dirtsailor2003 Smoking Guru OTBS Member

    Snore! Where's the pictures! If I see tri tip in the tag line I want Q VIEW!!!!
     
  5. b-one

    b-one Smoking Guru OTBS Member

    I would like to see tasty pic's of TT as well!
     
  6. brickguy221

    brickguy221 Smoking Fanatic

    I would post pictures if we had the right type phone camera to do so, but unfortunately we don't.
     
  7. brickguy221

    brickguy221 Smoking Fanatic

    Rick, the purpose of my experimenting with putting cold meat into a cold Smoker and then turning it on is that my belief is that the meat will absorb more smoke before geting sealed over. I have been told that when the out side of meat reaches the 160-170 degree range, that it will absorb no more smoke and that any smoke after that is a waste. True or not, I have no idea, just quoting what I have heard, so i had to try it one time, and it appears that it may have been successful enough for me to try again.

    My results with the AMPS in the past with Jack Daniels and Pit Master Choice pellets wasn't all that successful with the AMPS (although the TUBE was slightly better than the AMPS on those pellets), but doing it on cold meat and cold smoker this time was an overly success with the AMPS. The smoke taste was both great and PERFECT. I will try this "cold thing" on ribs the next time I smoke some as well as some 1 1/2 #  center cut Pork Loins I have in my freezer and then go from there on deciding on future smokes. 
     
    Last edited: Aug 3, 2015
  8. dirtsailor2003

    dirtsailor2003 Smoking Guru OTBS Member

    With smaller cuts of meat like tri tip, or bottom round roast,etc, I do a similar thing. Since I primarily use charcoal smokers I set the temp as low as I can get it to stay. Typically this is in the 180°-185° range. At that temp a typical tri tip takes approx. 2-3 hours(not including the 30-45 minute rest).

    Another thing that I will do is actually cold smoke (smoker temp at or below 40°) for up to 2 hours, then hot smoke the meat. This works god for pork chops, steaks, smaller roasts. For the pork chops and steaks I will even vac pac and freeze after the cold smoke to cook at a later date.
     
  9. daricksta

    daricksta Master of the Pit OTBS Member

    Details, please. Are you smoking uncured bacon? 14 strips total? Are you using apple or hickory? If you don't like bacon-wrapped stuff how do you use your smoked bacon? How long do you smoke it?
     
  10. daricksta

    daricksta Master of the Pit OTBS Member

    Brickguy, when you place cold food in a cold oven or smoker, no cooking is being done at all. You're also exposing the meat to greater time in the Danger Zone. As far as smoke absorption, no pro BBQ pitmaster or anyone knowledgeable of smoking I've interacted with or read about place their meats in a cold cooking vessel--unless they're cold smoking salmon or something similar. I know you're older than I am but I've been home cooking from scratch for over 40 years, I've been grilling for about 35 years, and I've been smoking for 3.5 years and I'm pretty good at all of it. I know that you preheat before you put food in. As for meat not absorbing smoke after the pellicle forms at about 160°, the SMF jury decided last year (when I raised this issue) that that theory is full of bunk. Otherwise why would BBQ pitmasters talk about cooking a full packer brisket over wood smoke for 12-16 hours. Most guys who cook brisket wrap it in foil between 160-170° because that's when it stalls.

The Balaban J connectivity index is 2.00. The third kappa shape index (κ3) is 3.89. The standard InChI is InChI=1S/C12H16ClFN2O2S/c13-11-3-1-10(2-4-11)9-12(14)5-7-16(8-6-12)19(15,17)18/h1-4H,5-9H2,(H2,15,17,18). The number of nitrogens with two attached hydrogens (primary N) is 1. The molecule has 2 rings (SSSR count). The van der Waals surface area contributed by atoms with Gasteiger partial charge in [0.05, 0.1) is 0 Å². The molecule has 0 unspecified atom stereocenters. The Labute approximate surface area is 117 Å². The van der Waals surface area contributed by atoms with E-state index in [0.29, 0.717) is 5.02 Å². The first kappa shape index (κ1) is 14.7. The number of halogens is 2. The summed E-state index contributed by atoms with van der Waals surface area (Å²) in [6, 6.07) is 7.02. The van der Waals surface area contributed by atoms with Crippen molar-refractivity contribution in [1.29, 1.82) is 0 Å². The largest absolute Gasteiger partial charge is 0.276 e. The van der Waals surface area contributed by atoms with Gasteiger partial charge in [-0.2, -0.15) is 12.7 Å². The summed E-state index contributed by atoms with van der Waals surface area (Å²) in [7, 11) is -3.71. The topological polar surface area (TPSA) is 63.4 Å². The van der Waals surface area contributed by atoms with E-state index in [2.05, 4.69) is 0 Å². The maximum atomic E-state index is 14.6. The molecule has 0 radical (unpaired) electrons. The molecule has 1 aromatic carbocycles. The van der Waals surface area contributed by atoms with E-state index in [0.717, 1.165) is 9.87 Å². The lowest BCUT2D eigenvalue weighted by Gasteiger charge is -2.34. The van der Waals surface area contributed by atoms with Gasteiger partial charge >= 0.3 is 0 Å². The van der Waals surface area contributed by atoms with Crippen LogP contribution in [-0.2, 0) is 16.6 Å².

A better example of cooking meat over wood smoke way past 160° is pork shoulder/butt. I don't foil mine and many other cooks don't. I cook it to about 200° IT over wood pellets. The only time I wrap anything in foil is either to get it through the stall or to stop smoke absorption if past experience has taught me that a particular cut of meat gets oversmoked if exposed to smoke over 4 hours.

    Jack Daniels pellets don't provide smoke flavor. They're made from the charcoal used to mellow the whiskey during the aging process. Pitmaster's Choice has never let me down for smoke flavor. It's hickory, cherry, and maple, among the best flavor woods out there. I use my AMNPS for all smokes. I've also discovered that if you wrap smoked meat in foil and place it in a cooler with a towel or newspaper (or even nothing but the foiled meat) for an hour or more the smoke flavor will further permeate that meat. I've noticed many times that when reheating cold, leftover smoked meat the flavors are more intense than when I first had them for dinner.
     
  11. dvuong

    dvuong Smoke Blower

    Have you tried a mix of charcoal pellets with Pitmaster's Choice?